The State of Louisiana has complied with a federal judge’s order to turn over documents relating to the 2010 Gulf of Mexico oil spill and will not face thousands of dollars in daily fines or dismissal of its claims.
Magistrate Judge Sally Shushan issued the order in U.S. District Court for the Eastern District of Louisiana. The New Orleans-based federal court is the sight of the massive multidistrict litigation (MDL) surrounding the 2010 Deepwater Horizon oilrig explosion and subsequent oil spill in the Gulf of Mexico.
The order came after Louisiana pushed back its discovery deadlines and still was unable to fully produce the required documents for BP.
At a motion hearing regarding BP’s motion held Nov. 4, Louisiana Attorney General Buddy Caldwell certified to the court that it had complied with Judge Shushan’s order.
BP sought primary documents from various Louisiana state agencies that responded to or dealt with the oil spill and its aftermath. BP argued that the documents are necessary for the first phase of depositions taking place in November in preparation for the liability trial set to start in February.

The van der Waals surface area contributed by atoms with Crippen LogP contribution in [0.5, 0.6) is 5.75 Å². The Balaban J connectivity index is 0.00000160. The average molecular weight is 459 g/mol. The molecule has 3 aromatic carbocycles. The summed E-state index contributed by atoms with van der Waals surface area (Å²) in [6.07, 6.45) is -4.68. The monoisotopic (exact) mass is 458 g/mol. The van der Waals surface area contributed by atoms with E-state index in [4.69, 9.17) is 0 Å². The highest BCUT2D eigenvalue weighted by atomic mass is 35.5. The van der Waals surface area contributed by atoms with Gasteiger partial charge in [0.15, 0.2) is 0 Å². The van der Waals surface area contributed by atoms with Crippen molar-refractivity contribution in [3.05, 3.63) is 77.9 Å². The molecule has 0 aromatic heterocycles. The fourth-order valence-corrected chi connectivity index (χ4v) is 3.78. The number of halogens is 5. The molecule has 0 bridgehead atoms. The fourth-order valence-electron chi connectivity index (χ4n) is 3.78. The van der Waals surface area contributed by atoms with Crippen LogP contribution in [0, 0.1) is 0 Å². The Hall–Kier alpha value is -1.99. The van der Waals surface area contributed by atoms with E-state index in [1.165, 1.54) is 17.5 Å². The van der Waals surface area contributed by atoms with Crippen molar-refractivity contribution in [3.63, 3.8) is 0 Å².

Shushan ordered that Louisiana turn over documents relating to the Deepwater Horizon oil rig explosion and its immediate aftermath by Nov. 3 and documents relating to the sinking of the oil rig and subsequent oil spill and cleanup by Nov. 21.
Louisiana faced fines of up to $2,500 per day for each day of non-compliance past the deadlines, with the fines increasing to $5,000 per day after the first week of non-compliance, then increasing again to $10,000 after 14 days of non-compliance.
If Louisiana went more than 21 days without complying with Shushan’s order, the state could have seen a dismissal of all its oil spill claims in the MDL “for failure to prosecute.”
District Judge Carl Barbier is overseeing this MDL. Shushan is overseeing the discovery and depositions.
Federal MDL 2:10-md-2179